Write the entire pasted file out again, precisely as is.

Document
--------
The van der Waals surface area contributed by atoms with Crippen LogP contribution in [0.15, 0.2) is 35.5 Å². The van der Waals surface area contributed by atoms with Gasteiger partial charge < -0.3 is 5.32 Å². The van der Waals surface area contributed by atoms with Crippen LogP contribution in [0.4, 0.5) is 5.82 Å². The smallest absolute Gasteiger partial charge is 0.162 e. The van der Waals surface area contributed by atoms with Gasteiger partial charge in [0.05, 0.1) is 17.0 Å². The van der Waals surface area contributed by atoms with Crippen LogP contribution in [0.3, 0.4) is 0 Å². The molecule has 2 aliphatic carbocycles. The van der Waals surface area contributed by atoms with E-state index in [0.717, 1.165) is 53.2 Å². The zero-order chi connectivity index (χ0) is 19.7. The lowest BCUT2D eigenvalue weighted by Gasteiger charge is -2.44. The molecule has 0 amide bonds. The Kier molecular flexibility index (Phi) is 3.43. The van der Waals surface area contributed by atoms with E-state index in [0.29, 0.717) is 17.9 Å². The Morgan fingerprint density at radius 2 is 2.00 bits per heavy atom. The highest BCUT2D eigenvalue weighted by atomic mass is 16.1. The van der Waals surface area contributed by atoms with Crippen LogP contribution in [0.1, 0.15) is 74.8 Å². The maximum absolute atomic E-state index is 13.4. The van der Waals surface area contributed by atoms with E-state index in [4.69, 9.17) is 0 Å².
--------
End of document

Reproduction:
The van der Waals surface area contributed by atoms with Crippen LogP contribution in [0.15, 0.2) is 35.5 Å². The van der Waals surface area contributed by atoms with Gasteiger partial charge < -0.3 is 5.32 Å². The van der Waals surface area contributed by atoms with Crippen LogP contribution in [0.4, 0.5) is 5.82 Å². The smallest absolute Gasteiger partial charge is 0.162 e. The van der Waals surface area contributed by atoms with Gasteiger partial charge in [0.05, 0.1) is 17.0 Å². The van der Waals surface area contributed by atoms with Crippen LogP contribution in [0.3, 0.4) is 0 Å². The molecule has 2 aliphatic carbocycles. The van der Waals surface area contributed by atoms with E-state index in [0.717, 1.165) is 53.2 Å². The zero-order chi connectivity index (χ0) is 19.7. The lowest BCUT2D eigenvalue weighted by Gasteiger charge is -2.44. The molecule has 0 amide bonds. The Kier molecular flexibility index (Phi) is 3.43. The van der Waals surface area contributed by atoms with E-state index in [0.29, 0.717) is 17.9 Å². The Morgan fingerprint density at radius 2 is 2.00 bits per heavy atom. The highest BCUT2D eigenvalue weighted by atomic mass is 16.1. The van der Waals surface area contributed by atoms with Crippen LogP contribution in [0.1, 0.15) is 74.8 Å². The maximum absolute atomic E-state index is 13.4. The van der Waals surface area contributed by atoms with E-state index in [4.69, 9.17) is 0 Å².